Dominik and head coach Raheem Morris have charted a course for a younger Buccaneers roster, stocked with ultra-competitive players like Holmes, who had some pretty impressive rushes against left tackle James Lee on Thursday’s OTA, knocking him to the ground with one physical pass rush. So far, Morris likes what he sees from Holmes.
“Louis is an interesting pass rusher. He’s got nothing else to do in life but football,” Morris said. “He’s very hungry. He’s getting an opportunity right now and he’s rushing the passer well. There’s a doorway open for him. He sees it and I hope he jumps through it and brings something positive for us in the preseason.”
The 30-year old White better bring his “A” game to training camp and the preseason like he did in 2007. Otherwise Holmes will steal his roster spot.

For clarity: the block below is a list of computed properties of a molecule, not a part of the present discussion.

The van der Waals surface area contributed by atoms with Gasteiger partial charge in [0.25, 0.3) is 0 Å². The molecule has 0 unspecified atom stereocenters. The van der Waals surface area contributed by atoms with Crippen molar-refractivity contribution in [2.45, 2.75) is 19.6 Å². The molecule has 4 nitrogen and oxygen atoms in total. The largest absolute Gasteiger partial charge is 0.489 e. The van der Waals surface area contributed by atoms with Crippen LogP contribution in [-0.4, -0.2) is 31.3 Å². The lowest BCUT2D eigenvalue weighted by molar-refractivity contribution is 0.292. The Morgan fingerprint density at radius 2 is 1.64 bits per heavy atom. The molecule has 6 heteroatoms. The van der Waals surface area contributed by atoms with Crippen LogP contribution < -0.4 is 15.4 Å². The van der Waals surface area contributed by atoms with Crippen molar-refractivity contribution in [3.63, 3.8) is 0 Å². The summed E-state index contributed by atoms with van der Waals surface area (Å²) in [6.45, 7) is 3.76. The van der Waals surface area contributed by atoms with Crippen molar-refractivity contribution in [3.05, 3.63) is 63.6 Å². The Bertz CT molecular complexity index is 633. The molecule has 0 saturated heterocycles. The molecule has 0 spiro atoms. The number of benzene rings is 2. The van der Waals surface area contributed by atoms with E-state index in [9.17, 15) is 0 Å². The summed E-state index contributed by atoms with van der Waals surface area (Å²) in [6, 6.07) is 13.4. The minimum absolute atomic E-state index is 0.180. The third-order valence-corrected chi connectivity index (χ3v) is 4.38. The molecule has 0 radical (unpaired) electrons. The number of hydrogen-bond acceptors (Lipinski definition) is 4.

FAB 4. Buccaneers tight end John Gilmore was upset when the team fired Jon Gruden on January 16. Gilmore was one of the first players targeted in free agency last year and he received a call just after midnight from Gruden to be his primary blocking tight end, replacing Anthony Becht.
Gilmore, who had gotten lost in the shuffle in Chicago behind starter Desmond Clark and Greg Olson, the Bears’ first-round draft pick, was eager to join the Buccaneers due to Gruden’s sales pitch and fondness for the tight end position in general. The former Penn State standout was in Tampa on the first day of free agency in 2008, signing his contract on March 2.
Statistically speaking, Gilmore’s best season prior to last year came as a rookie in 2002 when he caught 10 passes for 130 yards. He recorded a career-best two touchdowns in 2006 during a year in which he caught six passes for 38 yards.